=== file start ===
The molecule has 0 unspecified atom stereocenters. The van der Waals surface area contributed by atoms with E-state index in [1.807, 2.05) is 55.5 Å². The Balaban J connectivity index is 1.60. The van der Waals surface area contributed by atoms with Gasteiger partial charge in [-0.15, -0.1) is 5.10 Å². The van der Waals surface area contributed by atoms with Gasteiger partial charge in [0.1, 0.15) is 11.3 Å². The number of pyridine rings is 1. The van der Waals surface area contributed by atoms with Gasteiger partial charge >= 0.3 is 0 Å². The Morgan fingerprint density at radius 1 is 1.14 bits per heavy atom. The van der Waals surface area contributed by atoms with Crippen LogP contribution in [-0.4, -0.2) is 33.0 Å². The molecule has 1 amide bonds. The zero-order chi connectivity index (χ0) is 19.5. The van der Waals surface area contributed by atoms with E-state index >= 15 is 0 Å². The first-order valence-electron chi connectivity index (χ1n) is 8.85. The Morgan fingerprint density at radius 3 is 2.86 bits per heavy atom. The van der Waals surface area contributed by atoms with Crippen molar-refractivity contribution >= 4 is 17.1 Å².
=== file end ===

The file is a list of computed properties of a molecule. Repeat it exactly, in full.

The molecule has 0 unspecified atom stereocenters. The van der Waals surface area contributed by atoms with E-state index in [1.807, 2.05) is 55.5 Å². The Balaban J connectivity index is 1.60. The van der Waals surface area contributed by atoms with Gasteiger partial charge in [-0.15, -0.1) is 5.10 Å². The van der Waals surface area contributed by atoms with Gasteiger partial charge in [0.1, 0.15) is 11.3 Å². The number of pyridine rings is 1. The van der Waals surface area contributed by atoms with Gasteiger partial charge >= 0.3 is 0 Å². The Morgan fingerprint density at radius 1 is 1.14 bits per heavy atom. The van der Waals surface area contributed by atoms with Crippen LogP contribution in [-0.4, -0.2) is 33.0 Å². The molecule has 1 amide bonds. The zero-order chi connectivity index (χ0) is 19.5. The van der Waals surface area contributed by atoms with E-state index >= 15 is 0 Å². The first-order valence-electron chi connectivity index (χ1n) is 8.85. The Morgan fingerprint density at radius 3 is 2.86 bits per heavy atom. The van der Waals surface area contributed by atoms with Crippen molar-refractivity contribution >= 4 is 17.1 Å².